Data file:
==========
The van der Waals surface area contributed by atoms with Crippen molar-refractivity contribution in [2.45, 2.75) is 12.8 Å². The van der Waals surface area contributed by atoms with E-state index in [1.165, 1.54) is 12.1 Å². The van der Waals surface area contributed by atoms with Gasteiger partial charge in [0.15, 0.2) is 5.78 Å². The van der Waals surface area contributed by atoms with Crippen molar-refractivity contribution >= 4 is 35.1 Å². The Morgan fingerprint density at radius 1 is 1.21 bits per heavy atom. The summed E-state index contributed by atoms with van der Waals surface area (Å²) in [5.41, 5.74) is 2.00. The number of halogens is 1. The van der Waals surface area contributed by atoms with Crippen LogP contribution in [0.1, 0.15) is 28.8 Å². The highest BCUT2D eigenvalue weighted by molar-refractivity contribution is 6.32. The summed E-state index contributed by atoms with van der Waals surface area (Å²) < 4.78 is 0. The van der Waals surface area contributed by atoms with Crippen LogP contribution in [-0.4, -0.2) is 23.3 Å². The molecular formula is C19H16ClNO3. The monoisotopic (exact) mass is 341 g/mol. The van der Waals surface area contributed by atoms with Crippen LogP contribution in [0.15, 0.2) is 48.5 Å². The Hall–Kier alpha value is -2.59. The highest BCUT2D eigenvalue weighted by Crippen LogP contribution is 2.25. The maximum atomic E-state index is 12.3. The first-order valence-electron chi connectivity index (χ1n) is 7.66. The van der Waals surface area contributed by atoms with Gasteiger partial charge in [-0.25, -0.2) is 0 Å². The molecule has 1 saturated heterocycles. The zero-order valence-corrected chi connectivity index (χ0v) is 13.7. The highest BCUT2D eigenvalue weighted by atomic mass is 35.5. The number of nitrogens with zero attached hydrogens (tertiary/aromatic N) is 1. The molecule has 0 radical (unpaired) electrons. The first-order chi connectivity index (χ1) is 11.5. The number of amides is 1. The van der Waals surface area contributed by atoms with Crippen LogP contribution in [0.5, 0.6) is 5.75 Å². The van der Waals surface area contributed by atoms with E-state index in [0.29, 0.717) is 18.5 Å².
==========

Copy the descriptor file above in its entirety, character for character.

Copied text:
The van der Waals surface area contributed by atoms with Crippen molar-refractivity contribution in [2.45, 2.75) is 12.8 Å². The van der Waals surface area contributed by atoms with E-state index in [1.165, 1.54) is 12.1 Å². The van der Waals surface area contributed by atoms with Gasteiger partial charge in [0.15, 0.2) is 5.78 Å². The van der Waals surface area contributed by atoms with Crippen molar-refractivity contribution >= 4 is 35.1 Å². The Morgan fingerprint density at radius 1 is 1.21 bits per heavy atom. The summed E-state index contributed by atoms with van der Waals surface area (Å²) in [5.41, 5.74) is 2.00. The number of halogens is 1. The van der Waals surface area contributed by atoms with Crippen LogP contribution in [0.1, 0.15) is 28.8 Å². The highest BCUT2D eigenvalue weighted by molar-refractivity contribution is 6.32. The summed E-state index contributed by atoms with van der Waals surface area (Å²) < 4.78 is 0. The van der Waals surface area contributed by atoms with Crippen LogP contribution in [-0.4, -0.2) is 23.3 Å². The molecular formula is C19H16ClNO3. The monoisotopic (exact) mass is 341 g/mol. The van der Waals surface area contributed by atoms with Crippen LogP contribution in [0.15, 0.2) is 48.5 Å². The Hall–Kier alpha value is -2.59. The highest BCUT2D eigenvalue weighted by Crippen LogP contribution is 2.25. The maximum atomic E-state index is 12.3. The first-order valence-electron chi connectivity index (χ1n) is 7.66. The van der Waals surface area contributed by atoms with Gasteiger partial charge in [-0.25, -0.2) is 0 Å². The molecule has 1 saturated heterocycles. The zero-order valence-corrected chi connectivity index (χ0v) is 13.7. The highest BCUT2D eigenvalue weighted by atomic mass is 35.5. The number of nitrogens with zero attached hydrogens (tertiary/aromatic N) is 1. The molecule has 0 radical (unpaired) electrons. The first-order chi connectivity index (χ1) is 11.5. The number of amides is 1. The van der Waals surface area contributed by atoms with Crippen LogP contribution in [0.5, 0.6) is 5.75 Å². The van der Waals surface area contributed by atoms with E-state index in [0.29, 0.717) is 18.5 Å².